Managing Treatments

Hodgkin Lymphoma Symptoms, Diagnosis and Treatment Options

Hodgkin lymphoma is a treatable cancer of the lymphatic system. If you experience specific Hodgkin lymphoma symptoms, schedule a checkup with your doctor.

Hodgkin lymphoma symptoms are uncomfortable, and if you experience them, make an appointment to see your doctor right away. Of course you don’t want to hear you have cancer, but when caught early, Hodgkin lymphoma is often curable.

What Is Hodgkin Lymphoma?

The Leukemia and Lymphoma Society (LLS) describes Hodgkin lymphoma as one of the most successfully treated forms of cancer. Previously known as Hodgkin’s disease, it’s cancer of the lymphatic system (part of your body’s immune and waste management system) and also affects your blood and bone marrow.

There are two types of lymphoma: Hodgkin lymphoma and non-Hodgkin lymphoma. The difference is the Reed-Sternberg cells that exist in Hodgkin lymphoma and not in non-Hodgkin lymphoma. Hodgkin lymphoma can be broken down into subtypes, classical and nodular. Classical Hodgkin lymphoma has four subtypes, according to the LLS:

  • Nodular sclerosis Hodgkin lymphoma
  • Mixed cellularity Hodgkin lymphoma
  • Lymphocyte-depleted Hodgkin lymphoma
  • Lymphocyte-rich classical Hodgkin lymphoma

These subtypes identify the behavior of your cells and help doctors determine which course of treatment would be most effective.

Hodgkin Lymphoma Symptoms

First, swollen lymph nodes in your armpits, neck or groin are a telltale sign, accompanied by itchy skin. You could experience extreme and unexplained weight loss too. Night sweats, fever and chills, fatigue and a loss of appetite may also occur. Also, if you have an increased sensitivity to alcohol, you may want to see your doctor.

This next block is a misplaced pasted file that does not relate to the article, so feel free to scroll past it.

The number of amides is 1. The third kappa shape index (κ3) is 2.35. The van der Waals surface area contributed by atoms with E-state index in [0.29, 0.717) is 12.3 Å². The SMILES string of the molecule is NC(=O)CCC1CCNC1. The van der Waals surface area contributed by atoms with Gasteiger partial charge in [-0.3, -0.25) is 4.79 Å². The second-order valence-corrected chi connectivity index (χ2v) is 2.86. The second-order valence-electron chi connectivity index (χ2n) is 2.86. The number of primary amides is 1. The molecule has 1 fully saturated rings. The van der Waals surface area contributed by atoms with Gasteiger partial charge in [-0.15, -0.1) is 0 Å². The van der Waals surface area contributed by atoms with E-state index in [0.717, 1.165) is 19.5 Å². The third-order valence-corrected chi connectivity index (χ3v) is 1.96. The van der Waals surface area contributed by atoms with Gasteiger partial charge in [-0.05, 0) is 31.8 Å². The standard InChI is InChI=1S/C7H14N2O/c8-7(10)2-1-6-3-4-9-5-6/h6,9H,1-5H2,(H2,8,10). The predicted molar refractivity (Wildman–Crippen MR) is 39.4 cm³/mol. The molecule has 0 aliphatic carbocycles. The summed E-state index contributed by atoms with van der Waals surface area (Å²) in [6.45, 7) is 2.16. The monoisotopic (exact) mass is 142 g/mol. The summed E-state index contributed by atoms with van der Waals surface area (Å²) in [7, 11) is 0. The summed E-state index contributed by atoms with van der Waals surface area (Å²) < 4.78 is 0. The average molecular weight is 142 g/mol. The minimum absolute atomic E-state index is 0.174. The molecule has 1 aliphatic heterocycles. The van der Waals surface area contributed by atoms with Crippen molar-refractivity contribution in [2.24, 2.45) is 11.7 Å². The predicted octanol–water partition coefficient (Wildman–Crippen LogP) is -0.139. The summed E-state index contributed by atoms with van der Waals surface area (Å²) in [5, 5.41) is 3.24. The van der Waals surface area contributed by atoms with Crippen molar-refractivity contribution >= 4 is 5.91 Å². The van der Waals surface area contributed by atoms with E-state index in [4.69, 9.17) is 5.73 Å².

The process of diagnosing Hodgkin lymphoma begins with a physical exam in your doctor’s office. This involves examining your neck, underarm and even your groin to feel for enlarged lymph notes. She may also check your liver and spleen. If further tests are warranted, your doctor may order blood test and imaging tests. If swollen lymph nodes were detected, your doctor may order a biopsy.

What the Stages Mean

The Mayo Clinic explains that the staging of Hodgkin lymphoma refers to the extent to which the disease has spread throughout your body. Staging information is important for determining the best course of treatment. Stages are indicated with Roman numerals, and the severity of the case increases as the numbers increase. These stage numbers may also be accompanied with a letter: “A” indicates that the symptoms common to this stage aren’t yet being experienced, and “B” indicates that you’re experiencing significant symptoms.

  • Stage I: Cancer is present in one lymph node region or organ.
  • Stage II: Cancer is in two lymph node regions or a combination of lymph nodes and organ, but has not spread across your diaphragm.
  • Stage III: Cancer is on both sides of your diaphragm.
  • Stage IV: Cancer has spread to other organs, affecting your liver, lungs, and/or bones in addition to your lymph nodes.

The diaphragm is an important line in diagnosing Hodgkin lymphoma. In early stages, the disease stays either above or below the diaphragm, only crossing that organ as the disease progresses.

Treatment Options

Doctors have a number of different treatments, such as a variety of chemotherapy agents, from which to choose when creating a treatment plan to meet your needs. Your spleen may be removed in a procedure called a splenectomy, as the LLS describes. Bone marrow transplantation and peripheral blood stem cell transplantation are much rarer and used when the previous options were insufficient.

September is Blood Cancer Awareness Month, so take the time to familiarize yourself with the symptoms of this condition and talk to your doctor if this brings up any concerns. Hodgkin lymphoma is usually curable, and early detection can help improve your outcome.

The UVA Cancer Center Hematology/Oncology Division has a team of doctors that specialize in blood cancers, including Hodgkin lymphoma.

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Judy Schwartz Haley
Judy Schwartz Haley